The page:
2014 WJC Review: Effort not in doubt despite Czech Republic’s medal-less showing

By Radoslav Vavrina

Martin Prochazka - Team Czech Republic

Photo: HC Litomerice forward Martin Prochazka (L) was one of the more effective offensive performers for the Czech Republic at the 2014 World Junior Championship (courtesy of LUDVIG THUNMAN/AFP/Getty Images)

At the 2014 World Junior Championship in Malmö, Sweden, the Czech Republic had a simple goal of reaching the quarterfinals, at the least. That mission was accomplished and it was a successful tournament for the Czechs, even though it looked at times like they could have gone farther.

The Czechs started the tourney against two tough opponents from North America. After losing big to the United States, the team tightened up and pulled off an amazing effort capped off by a great shootout move by Dominik Simon to beat Canada.

Confidence was high and nobody really expected anything but a win against the next opponent, Germany. But the Western neighbors fought hard and blanked the Czechs in a 3-0 game. That meant a loss in the final group-stage game against Slovakia would mean no quarterfinals. The Slovaks had a great tournament, too, but the Czech team was able to almost erase their strong first line and advanced to the playoffs.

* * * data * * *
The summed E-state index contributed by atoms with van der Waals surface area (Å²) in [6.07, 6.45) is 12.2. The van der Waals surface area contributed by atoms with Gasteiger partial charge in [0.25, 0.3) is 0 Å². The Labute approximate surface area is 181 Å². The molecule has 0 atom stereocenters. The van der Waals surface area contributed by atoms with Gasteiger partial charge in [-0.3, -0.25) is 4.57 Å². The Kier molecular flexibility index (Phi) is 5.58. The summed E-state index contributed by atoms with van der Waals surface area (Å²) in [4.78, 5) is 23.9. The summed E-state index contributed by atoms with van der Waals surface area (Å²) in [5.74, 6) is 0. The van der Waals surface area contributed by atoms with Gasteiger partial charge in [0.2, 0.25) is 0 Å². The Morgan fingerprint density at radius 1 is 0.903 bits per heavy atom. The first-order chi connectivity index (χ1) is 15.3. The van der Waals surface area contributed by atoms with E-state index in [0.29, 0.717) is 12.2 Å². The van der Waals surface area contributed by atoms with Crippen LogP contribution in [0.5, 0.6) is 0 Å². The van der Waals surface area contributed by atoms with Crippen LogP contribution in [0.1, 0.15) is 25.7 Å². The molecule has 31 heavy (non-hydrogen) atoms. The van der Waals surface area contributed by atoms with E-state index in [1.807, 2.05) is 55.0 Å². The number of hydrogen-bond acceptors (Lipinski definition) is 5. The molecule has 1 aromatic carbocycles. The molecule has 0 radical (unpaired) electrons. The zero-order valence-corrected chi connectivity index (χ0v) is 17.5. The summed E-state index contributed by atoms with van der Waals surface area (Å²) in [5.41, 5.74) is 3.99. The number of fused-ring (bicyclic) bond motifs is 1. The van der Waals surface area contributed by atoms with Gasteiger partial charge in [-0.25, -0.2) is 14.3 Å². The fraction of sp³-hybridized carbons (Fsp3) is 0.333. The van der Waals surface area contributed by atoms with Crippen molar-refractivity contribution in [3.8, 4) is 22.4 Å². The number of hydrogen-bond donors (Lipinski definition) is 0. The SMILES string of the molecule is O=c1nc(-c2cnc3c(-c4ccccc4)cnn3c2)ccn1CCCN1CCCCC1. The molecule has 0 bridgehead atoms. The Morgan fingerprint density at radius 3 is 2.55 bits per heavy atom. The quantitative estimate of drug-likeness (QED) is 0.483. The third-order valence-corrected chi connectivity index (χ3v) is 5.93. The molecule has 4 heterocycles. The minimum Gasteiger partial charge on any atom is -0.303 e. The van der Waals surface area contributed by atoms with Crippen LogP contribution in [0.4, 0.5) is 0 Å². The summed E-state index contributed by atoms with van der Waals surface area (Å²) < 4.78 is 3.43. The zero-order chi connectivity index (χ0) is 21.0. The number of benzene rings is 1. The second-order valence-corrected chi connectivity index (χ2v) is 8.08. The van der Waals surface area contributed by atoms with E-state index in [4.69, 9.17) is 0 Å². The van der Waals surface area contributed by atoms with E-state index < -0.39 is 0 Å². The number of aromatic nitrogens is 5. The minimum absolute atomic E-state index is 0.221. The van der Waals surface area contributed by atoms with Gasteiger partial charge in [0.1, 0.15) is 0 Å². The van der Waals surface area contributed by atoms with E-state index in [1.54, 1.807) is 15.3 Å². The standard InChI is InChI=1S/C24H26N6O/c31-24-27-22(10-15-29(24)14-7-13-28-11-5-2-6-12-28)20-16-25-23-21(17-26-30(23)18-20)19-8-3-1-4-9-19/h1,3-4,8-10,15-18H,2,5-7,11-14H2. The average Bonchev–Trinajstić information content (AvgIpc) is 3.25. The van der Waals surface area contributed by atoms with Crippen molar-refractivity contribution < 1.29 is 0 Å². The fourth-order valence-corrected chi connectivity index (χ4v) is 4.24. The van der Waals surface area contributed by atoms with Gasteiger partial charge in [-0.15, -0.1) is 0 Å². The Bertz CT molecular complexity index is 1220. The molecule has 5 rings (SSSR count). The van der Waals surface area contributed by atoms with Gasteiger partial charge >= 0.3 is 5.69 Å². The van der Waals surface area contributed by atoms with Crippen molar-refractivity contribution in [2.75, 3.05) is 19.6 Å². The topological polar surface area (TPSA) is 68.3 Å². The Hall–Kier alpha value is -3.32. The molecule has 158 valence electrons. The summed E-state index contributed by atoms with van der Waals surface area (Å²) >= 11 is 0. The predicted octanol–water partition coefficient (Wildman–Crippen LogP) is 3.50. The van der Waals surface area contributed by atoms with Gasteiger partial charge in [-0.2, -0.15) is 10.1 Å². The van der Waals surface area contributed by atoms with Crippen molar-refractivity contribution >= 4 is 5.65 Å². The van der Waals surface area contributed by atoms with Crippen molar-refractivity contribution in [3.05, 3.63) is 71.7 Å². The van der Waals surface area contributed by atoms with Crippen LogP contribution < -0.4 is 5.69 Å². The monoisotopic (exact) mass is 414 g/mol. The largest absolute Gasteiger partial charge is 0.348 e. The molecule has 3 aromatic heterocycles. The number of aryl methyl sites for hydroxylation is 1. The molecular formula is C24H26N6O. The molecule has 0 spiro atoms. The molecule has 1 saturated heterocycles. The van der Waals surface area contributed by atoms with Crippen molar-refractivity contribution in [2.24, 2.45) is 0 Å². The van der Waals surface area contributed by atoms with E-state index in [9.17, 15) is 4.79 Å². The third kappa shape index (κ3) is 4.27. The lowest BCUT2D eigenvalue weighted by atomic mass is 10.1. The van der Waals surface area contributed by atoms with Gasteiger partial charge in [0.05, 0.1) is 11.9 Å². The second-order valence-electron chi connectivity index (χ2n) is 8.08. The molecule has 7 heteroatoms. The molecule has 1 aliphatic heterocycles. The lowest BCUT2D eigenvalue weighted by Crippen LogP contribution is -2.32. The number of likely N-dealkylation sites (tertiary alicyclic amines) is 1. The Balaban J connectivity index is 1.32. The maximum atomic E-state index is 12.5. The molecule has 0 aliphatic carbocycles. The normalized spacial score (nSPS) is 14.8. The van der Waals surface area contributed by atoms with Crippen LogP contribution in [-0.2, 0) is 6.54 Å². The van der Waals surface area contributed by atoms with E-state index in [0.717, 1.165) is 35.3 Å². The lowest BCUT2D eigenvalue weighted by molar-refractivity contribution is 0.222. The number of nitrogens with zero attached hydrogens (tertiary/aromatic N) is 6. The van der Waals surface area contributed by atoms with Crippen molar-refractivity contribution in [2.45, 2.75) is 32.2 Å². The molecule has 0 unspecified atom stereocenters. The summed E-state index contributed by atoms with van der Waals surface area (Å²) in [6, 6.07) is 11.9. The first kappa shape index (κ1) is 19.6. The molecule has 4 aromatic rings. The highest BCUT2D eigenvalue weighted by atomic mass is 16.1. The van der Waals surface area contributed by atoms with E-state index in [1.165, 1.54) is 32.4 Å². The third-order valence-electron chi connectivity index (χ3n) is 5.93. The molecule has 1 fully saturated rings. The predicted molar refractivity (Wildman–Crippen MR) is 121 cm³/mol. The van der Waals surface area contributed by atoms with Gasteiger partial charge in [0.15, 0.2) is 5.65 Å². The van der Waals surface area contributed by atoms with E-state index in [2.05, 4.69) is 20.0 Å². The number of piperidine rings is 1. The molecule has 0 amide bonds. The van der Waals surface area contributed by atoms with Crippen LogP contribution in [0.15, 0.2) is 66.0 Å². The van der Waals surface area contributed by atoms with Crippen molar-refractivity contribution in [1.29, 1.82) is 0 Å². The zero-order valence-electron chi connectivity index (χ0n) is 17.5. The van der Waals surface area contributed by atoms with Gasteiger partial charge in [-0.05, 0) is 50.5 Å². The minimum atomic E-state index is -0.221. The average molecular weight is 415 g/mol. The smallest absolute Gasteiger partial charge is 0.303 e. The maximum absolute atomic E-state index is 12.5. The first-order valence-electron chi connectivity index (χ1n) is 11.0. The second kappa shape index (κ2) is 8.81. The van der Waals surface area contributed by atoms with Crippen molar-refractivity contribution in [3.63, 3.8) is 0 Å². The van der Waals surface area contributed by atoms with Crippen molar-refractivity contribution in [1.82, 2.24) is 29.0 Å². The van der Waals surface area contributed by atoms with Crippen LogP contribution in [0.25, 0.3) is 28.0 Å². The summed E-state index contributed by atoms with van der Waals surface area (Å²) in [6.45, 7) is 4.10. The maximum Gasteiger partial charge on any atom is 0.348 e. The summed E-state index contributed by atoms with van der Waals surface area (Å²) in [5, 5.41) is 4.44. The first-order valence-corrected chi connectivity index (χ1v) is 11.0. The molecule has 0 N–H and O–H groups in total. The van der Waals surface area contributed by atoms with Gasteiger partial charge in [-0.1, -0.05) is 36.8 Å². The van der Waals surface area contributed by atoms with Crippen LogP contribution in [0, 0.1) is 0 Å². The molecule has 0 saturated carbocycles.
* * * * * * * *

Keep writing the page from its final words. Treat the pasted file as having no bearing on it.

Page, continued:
There, Finland was thought to be the most acceptable and playable opponent for the Czechs, which proved to be true as the Czech Republic had a big lead in the second period. However, the Finns turned the game around and won, and they would go on to win the gold medal.

Top Forward – Martin Procházka

A bit of a hidden gem, 19-year-old native of Roudnice Martin Procházka hasn't truly cracked the lineup of his Extraliga team, Sparta Prague, yet, but has made an impact at a lower pro level. One level below the Extraliga in the First League, Procházka competes for HC Litoměřice, a minor league affiliation of both Sparta and KHL's Lev Prague. Not in any way related to the former NHL player and gold-medalist from Nagano of the same name, Procházka wasn't expected to be the leader of the team, and he wasn't talked about much before the tournament. However, he managed to accumulate more points than many Extraliga regulars, including future draft prospects Ondřej Kaše and Pavel Zacha. What really made Procházka the Czech's top forward wasn't just the number of points collected; much of the time he was on the ice, there was this feeling that Procházka was a player who could really make things happen, and he often did at this tournament.

Top Defenseman – Michal Plutnar

Michal Plutnar had his last chance to show off what he's got at the World Juniors and he grabbed that chance by the horns, leading the Czech defense and also supporting the offense with two goals in five games. Plutnar plays in the Western Hockey League with this being his third season overseas. This past summer, Plutnar was invited to the Detroit Red Wings rookie camp, but didn't make it farther. In the WHL, he's had a horrible year and his pace indicates he might end up with a negative +/- rating for the first time in his WHL career while only collecting about ten points, which would be his all-time low with the Tri-City Americans. Despite a great effort in Malmö, his future as a potential NHL prospect may be in doubt.